• June 7th– Deer Creek Canyon Park- 2.6 Miles
  • June 9th– Pine Valley Ranch Park and Buffalo Creek Trail System- 13.5 Miles
  • June 11th– Centennial Cone Park- 6 Miles
  • June 15th– Elk Meadow Park- 4 Miles
  • June 18th– Bison Peak in Lost Creek Wilderness- 13 Miles
  • June 25th– Stanley Mountain from Berthoud Pass- 7.9 Miles
  • Total Miles Hiked in June 2019: 54.6 Miles
  • Total Miles Hiked in 2019 so far: 224.44 Miles

On three separate occasions, I got caught in some thunderstorms while out hiking in the woods. Luckily, I was not above treeline and could easily find a safe place to seek shelter in the woods. Specifically, this happened to me on the 4th, 7th and the 18th of June.

In regards to June 7th, a large thunderstorm formed in the foothills directly west of Denver while I was only 1.3 miles up the trail. However, the conditions of the trail were absolutely horrendous that day so it all worked out for the best.

Pretty muddy trail conditions at Deer Creek Canyon Park in early June.

Originally, I planned on writing a post about the Buffalo Creek Trail System and Pine Valley Ranch Park but unfortunately my camera died after taking only two photos that morning. I did manage to get a peaceful shot of the lake though.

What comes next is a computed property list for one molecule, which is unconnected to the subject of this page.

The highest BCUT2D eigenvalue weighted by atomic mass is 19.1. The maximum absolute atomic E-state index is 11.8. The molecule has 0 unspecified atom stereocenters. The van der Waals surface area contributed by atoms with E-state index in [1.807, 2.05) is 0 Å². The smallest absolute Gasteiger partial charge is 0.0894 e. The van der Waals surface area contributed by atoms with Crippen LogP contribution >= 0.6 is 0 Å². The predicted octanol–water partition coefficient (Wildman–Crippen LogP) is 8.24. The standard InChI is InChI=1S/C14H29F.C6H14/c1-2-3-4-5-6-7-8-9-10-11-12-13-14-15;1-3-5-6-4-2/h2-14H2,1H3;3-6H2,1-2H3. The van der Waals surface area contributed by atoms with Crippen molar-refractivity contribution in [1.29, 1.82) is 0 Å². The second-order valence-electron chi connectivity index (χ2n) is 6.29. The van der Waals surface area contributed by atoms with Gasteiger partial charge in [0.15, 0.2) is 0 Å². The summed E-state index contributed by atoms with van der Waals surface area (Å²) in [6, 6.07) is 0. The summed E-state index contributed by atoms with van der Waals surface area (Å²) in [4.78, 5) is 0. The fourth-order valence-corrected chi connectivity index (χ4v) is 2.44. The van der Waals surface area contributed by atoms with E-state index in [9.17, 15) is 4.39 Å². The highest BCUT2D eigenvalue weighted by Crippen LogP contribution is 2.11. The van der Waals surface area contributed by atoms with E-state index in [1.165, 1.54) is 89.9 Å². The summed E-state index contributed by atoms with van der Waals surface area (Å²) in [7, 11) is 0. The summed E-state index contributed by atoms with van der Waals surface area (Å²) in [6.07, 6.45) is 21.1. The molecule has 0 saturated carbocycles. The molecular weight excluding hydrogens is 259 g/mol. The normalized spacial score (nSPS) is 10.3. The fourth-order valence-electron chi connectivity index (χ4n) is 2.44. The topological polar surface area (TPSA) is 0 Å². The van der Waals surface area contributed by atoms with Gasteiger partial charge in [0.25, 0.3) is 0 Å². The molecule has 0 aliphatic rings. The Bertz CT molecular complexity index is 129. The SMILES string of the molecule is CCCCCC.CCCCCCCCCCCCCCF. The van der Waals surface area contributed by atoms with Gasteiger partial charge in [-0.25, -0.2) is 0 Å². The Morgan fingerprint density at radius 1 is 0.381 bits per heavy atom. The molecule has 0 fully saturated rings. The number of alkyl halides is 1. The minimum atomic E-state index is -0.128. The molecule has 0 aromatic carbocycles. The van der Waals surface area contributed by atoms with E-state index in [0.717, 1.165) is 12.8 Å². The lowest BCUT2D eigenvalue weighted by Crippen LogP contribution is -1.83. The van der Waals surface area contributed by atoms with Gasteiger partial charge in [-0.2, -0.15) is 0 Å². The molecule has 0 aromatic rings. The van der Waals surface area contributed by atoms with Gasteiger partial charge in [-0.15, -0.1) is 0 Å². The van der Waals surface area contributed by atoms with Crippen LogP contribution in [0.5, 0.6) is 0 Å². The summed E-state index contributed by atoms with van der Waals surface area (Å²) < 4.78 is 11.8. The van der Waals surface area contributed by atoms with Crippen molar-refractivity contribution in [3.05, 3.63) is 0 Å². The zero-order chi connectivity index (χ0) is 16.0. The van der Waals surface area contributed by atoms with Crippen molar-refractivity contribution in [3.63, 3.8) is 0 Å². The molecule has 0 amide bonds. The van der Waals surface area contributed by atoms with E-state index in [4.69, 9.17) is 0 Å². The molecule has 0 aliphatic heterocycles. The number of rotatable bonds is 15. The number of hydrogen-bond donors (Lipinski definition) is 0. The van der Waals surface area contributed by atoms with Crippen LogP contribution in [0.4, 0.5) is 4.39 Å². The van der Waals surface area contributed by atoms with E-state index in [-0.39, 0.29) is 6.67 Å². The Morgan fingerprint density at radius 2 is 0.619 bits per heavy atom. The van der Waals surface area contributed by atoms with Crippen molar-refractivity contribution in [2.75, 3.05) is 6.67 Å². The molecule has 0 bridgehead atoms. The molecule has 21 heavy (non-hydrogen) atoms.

Morning view of the lake.

My last two hikes of June involved hiking to the summit of several 12,000 foot peaks. Both Bison Peak and Stanley Mountain had some pretty remarkable scenery. While hiking to Stanley Mountain, I also added a little extra mileage as I wanted to see how steep the trail down to nearby Vasquez Pass was. Hiking in both the Lost Creek Wilderness and on the Continental Divide Trail was so much fun and relaxing in that I had both summits to myself and hardly saw anybody too.

The 12,521 foot summit of Stanley Mountain.
A rock garden near the summit of 12,432 foot Bison Peak